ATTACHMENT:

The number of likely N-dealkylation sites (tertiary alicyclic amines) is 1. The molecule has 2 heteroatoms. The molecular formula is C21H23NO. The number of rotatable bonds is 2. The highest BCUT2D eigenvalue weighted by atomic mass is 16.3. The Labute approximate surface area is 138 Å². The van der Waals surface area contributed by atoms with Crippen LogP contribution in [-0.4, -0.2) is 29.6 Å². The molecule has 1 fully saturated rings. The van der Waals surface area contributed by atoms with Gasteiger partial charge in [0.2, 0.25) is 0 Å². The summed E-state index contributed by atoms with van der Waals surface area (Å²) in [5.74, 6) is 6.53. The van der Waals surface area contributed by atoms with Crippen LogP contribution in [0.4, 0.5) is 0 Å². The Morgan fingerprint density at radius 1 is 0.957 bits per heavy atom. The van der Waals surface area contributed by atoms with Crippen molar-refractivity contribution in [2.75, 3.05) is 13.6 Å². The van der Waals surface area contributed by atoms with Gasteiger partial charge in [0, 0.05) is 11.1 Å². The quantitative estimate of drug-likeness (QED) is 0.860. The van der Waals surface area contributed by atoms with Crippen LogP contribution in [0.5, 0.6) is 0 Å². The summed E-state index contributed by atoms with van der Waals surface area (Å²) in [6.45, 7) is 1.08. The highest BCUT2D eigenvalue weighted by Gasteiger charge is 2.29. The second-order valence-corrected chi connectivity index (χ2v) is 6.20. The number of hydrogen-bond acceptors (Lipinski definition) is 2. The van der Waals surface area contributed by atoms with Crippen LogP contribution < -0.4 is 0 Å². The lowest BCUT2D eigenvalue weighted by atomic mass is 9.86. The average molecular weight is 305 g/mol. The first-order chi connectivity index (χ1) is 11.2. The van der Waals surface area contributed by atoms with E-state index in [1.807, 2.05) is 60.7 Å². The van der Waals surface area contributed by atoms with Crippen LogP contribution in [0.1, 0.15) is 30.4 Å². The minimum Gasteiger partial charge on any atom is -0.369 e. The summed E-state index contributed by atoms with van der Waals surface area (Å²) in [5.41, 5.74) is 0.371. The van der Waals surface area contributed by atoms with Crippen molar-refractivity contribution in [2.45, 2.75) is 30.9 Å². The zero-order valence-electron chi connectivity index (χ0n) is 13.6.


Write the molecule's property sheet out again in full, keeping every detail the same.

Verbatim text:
The number of likely N-dealkylation sites (tertiary alicyclic amines) is 1. The molecule has 2 heteroatoms. The molecular formula is C21H23NO. The number of rotatable bonds is 2. The highest BCUT2D eigenvalue weighted by atomic mass is 16.3. The Labute approximate surface area is 138 Å². The van der Waals surface area contributed by atoms with Crippen LogP contribution in [-0.4, -0.2) is 29.6 Å². The molecule has 1 fully saturated rings. The van der Waals surface area contributed by atoms with Gasteiger partial charge in [0.2, 0.25) is 0 Å². The summed E-state index contributed by atoms with van der Waals surface area (Å²) in [5.74, 6) is 6.53. The van der Waals surface area contributed by atoms with Crippen LogP contribution in [0.4, 0.5) is 0 Å². The Morgan fingerprint density at radius 1 is 0.957 bits per heavy atom. The van der Waals surface area contributed by atoms with Crippen molar-refractivity contribution in [2.75, 3.05) is 13.6 Å². The van der Waals surface area contributed by atoms with Gasteiger partial charge in [0, 0.05) is 11.1 Å². The quantitative estimate of drug-likeness (QED) is 0.860. The van der Waals surface area contributed by atoms with Crippen LogP contribution in [0.5, 0.6) is 0 Å². The summed E-state index contributed by atoms with van der Waals surface area (Å²) in [6.45, 7) is 1.08. The highest BCUT2D eigenvalue weighted by Gasteiger charge is 2.29. The second-order valence-corrected chi connectivity index (χ2v) is 6.20. The number of hydrogen-bond acceptors (Lipinski definition) is 2. The van der Waals surface area contributed by atoms with Crippen LogP contribution < -0.4 is 0 Å². The lowest BCUT2D eigenvalue weighted by atomic mass is 9.86. The average molecular weight is 305 g/mol. The first-order chi connectivity index (χ1) is 11.2. The van der Waals surface area contributed by atoms with E-state index in [1.807, 2.05) is 60.7 Å². The van der Waals surface area contributed by atoms with Crippen LogP contribution in [0.1, 0.15) is 30.4 Å². The minimum Gasteiger partial charge on any atom is -0.369 e. The summed E-state index contributed by atoms with van der Waals surface area (Å²) in [5.41, 5.74) is 0.371. The van der Waals surface area contributed by atoms with Crippen molar-refractivity contribution in [2.45, 2.75) is 30.9 Å². The zero-order valence-electron chi connectivity index (χ0n) is 13.6.